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Philosophy: Researching a Topic

This guide explains how to start researching your topic.

Where to start

Encyclopedia and bibliographies give a useful starting point to find background information on your topic. The most useful ones for philosophy are:

Finding Journal Articles

If you're looking for a specific article or paper, the easiest way to track it down is by using Philpapers. This is a directory of online philosophy articles and books by academic publishers. If the article is available online through the University's subscriptions you'll be able to get it by clicking on the title.

You could also try iDiscover. Select the 'Articles and online resources' radio button, then type a few words from the article's title into the search box. If the article is available online (and many of them are) then you should be able to get to it directly by clicking 'Full text available'. If it isn't online, then iDiscover will tell you where copies of the print journal can be found.

You can see the whole list of journals the university subscribes to via the iDiscover Journal Search. Other useful ways to search for journal articles include Google Scholar, Project Muse and JStor (this only covers some journals).

When you find a useful article, check its list of references to find more information on that topic.

If you're looking for articles on a given topic be careful with your search terms, and try synonyms if you're not getting the results you hoped for. You can:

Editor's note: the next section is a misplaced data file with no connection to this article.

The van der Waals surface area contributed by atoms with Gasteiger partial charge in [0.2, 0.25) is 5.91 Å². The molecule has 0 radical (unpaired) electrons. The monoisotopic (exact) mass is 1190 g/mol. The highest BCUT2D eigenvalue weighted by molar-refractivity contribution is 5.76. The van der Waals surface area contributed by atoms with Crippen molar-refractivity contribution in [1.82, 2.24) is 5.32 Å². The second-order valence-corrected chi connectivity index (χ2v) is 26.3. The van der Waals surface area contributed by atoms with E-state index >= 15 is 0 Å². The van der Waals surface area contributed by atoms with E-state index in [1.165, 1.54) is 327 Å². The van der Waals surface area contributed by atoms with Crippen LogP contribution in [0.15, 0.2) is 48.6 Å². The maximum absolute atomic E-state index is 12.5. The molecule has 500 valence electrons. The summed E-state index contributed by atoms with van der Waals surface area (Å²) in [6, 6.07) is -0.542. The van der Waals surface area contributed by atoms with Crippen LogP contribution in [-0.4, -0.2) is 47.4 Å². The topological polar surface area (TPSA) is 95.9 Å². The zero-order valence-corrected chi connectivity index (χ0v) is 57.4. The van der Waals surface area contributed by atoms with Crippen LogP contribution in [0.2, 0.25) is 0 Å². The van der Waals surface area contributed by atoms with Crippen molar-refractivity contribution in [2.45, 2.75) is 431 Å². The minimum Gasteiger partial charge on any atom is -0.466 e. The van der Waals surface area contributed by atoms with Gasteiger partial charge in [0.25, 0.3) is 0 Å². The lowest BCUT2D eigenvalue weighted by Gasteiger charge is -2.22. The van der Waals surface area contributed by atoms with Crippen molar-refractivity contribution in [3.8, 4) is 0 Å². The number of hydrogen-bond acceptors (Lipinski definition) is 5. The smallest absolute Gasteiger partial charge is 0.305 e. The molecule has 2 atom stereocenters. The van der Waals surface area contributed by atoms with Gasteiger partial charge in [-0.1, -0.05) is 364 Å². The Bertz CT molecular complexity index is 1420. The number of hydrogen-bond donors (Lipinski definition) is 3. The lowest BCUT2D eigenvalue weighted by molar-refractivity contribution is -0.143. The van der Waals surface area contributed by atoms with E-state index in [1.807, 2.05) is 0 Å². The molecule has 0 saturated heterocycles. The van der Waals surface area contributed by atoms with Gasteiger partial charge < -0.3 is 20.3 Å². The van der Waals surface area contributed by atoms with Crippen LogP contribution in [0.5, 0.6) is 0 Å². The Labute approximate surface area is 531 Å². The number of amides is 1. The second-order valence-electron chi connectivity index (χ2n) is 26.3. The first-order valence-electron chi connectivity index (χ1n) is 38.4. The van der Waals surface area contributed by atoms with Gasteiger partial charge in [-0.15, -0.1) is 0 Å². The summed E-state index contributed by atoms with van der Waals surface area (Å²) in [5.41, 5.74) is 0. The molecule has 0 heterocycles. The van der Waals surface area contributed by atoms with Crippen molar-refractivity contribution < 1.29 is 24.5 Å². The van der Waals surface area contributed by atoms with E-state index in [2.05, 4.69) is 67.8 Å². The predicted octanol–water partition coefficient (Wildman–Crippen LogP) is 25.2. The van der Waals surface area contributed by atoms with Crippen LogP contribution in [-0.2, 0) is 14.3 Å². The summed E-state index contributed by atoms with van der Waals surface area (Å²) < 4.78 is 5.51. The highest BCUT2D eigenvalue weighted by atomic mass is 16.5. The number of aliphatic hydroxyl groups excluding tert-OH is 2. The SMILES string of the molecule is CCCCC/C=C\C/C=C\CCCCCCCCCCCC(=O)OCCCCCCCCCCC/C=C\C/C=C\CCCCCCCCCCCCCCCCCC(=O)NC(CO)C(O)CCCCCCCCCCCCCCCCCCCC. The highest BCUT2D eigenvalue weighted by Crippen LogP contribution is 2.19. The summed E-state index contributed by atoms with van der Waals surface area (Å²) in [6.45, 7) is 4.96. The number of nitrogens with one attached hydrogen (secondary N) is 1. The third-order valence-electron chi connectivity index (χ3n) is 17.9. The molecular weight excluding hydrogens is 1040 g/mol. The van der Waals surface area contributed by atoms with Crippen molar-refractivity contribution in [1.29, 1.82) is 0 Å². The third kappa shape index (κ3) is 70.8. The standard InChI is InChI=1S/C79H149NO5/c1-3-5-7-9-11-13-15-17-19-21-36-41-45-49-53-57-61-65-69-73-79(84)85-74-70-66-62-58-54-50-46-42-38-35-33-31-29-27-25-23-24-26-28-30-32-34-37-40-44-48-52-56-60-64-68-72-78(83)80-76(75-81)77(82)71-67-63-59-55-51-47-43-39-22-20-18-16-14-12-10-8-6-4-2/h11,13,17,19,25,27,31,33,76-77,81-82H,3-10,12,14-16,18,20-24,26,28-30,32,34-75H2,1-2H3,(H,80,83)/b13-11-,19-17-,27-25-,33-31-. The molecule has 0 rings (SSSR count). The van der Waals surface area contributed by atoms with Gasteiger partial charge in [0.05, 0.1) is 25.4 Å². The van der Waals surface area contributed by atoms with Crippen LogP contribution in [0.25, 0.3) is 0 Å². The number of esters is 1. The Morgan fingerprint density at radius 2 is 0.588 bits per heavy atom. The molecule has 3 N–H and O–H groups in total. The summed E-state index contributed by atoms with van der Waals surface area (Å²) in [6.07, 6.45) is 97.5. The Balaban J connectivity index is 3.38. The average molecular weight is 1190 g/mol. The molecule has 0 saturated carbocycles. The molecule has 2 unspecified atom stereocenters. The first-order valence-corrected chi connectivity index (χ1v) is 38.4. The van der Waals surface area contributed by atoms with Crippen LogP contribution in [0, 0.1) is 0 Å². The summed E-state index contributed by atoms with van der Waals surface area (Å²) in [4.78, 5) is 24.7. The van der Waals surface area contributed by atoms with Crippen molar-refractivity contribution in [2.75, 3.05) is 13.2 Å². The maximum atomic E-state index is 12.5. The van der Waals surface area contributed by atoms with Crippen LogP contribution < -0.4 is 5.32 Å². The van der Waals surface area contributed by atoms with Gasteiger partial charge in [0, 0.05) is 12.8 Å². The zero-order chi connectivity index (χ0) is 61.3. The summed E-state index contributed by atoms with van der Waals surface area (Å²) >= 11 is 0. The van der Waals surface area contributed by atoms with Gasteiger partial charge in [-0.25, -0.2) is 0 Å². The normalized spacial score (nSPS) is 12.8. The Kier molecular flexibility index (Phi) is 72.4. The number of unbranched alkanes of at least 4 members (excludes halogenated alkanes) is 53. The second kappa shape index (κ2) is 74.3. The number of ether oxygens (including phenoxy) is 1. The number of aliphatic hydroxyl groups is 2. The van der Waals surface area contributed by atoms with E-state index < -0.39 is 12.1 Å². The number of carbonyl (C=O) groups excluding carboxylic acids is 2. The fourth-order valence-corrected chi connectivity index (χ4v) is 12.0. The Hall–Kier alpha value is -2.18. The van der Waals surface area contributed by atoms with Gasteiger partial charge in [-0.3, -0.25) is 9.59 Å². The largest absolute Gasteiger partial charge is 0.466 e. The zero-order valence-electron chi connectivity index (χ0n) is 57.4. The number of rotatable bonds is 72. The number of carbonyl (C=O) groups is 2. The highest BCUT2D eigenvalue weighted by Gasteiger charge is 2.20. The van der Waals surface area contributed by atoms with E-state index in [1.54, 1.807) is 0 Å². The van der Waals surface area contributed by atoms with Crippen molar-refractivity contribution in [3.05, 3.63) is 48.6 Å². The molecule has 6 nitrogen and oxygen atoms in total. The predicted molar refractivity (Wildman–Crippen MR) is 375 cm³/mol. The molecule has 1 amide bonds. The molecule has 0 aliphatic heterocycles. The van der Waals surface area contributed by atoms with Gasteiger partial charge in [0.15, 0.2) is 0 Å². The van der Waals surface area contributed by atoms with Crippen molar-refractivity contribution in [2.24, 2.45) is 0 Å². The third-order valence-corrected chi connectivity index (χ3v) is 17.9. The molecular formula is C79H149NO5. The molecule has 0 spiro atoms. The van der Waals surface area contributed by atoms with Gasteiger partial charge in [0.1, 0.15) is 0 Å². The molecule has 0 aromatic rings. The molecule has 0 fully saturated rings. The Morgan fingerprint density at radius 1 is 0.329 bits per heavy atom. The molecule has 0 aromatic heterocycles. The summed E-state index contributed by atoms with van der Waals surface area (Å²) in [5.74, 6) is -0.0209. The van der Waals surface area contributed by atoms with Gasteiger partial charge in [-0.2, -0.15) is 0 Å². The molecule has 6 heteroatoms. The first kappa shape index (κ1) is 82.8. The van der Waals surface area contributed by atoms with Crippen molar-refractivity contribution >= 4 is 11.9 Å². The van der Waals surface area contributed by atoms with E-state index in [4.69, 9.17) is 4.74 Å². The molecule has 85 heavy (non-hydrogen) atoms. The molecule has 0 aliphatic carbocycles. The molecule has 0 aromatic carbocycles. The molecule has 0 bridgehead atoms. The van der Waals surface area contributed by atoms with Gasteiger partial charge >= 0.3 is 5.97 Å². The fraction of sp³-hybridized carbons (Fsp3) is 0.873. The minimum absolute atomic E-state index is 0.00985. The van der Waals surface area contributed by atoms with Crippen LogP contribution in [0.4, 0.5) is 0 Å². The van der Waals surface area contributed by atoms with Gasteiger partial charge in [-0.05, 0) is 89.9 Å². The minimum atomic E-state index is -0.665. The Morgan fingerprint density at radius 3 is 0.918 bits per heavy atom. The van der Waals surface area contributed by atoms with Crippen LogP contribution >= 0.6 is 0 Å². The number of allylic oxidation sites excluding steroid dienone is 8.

• Add a few keywords to the search box on iDiscover. You will need to be logged in first.

Alternatively you can search a database which just covers philosophy articles:

  • PhilPapers  
    A directory of online philosophy articles and books by academic publishers. It has some useful bibliographies by topic which make a useful starting point.
There are also some general databases which cover arts and humanities journals including philosophy. These include:
  • Web of Science Covers over 1,700 arts and humanities journals
  • Scopus Covers around 2,000 arts and humanities journals

There is also:

  • Google Scholar is a search engine for academic resources like journal articles, peer-reviewed papers, theses, books, preprints, abstracts and technical reports.

    When you use a campus-networked PC, Google Scholar will automatically link to the University of Cambridge library catalogue and display articles where we have full-text access.When off campus, you will need to select Cambridge in the Settings option (under Library Links).

However, with Google Scholar it can be very difficult to ensure that you don't find far too much irrelevant material.


Searching for information

Step 1: Write out the topic of your research as a sentence

This might be the whole topic of your research or just one area or argument.

Step 2: Identify the important words

Identify the keywords and phrases from your sentence or question.

Step 3: Identify alternative terms

Think of possible synonyms, variant spellings and related terms for each of your key concepts. Consider whether there are useful broader and narrower terms relating to your topic. Encyclopedia and dictionaries can be helpful to identify useful terms.

Step 4: Think about ways you could limit your search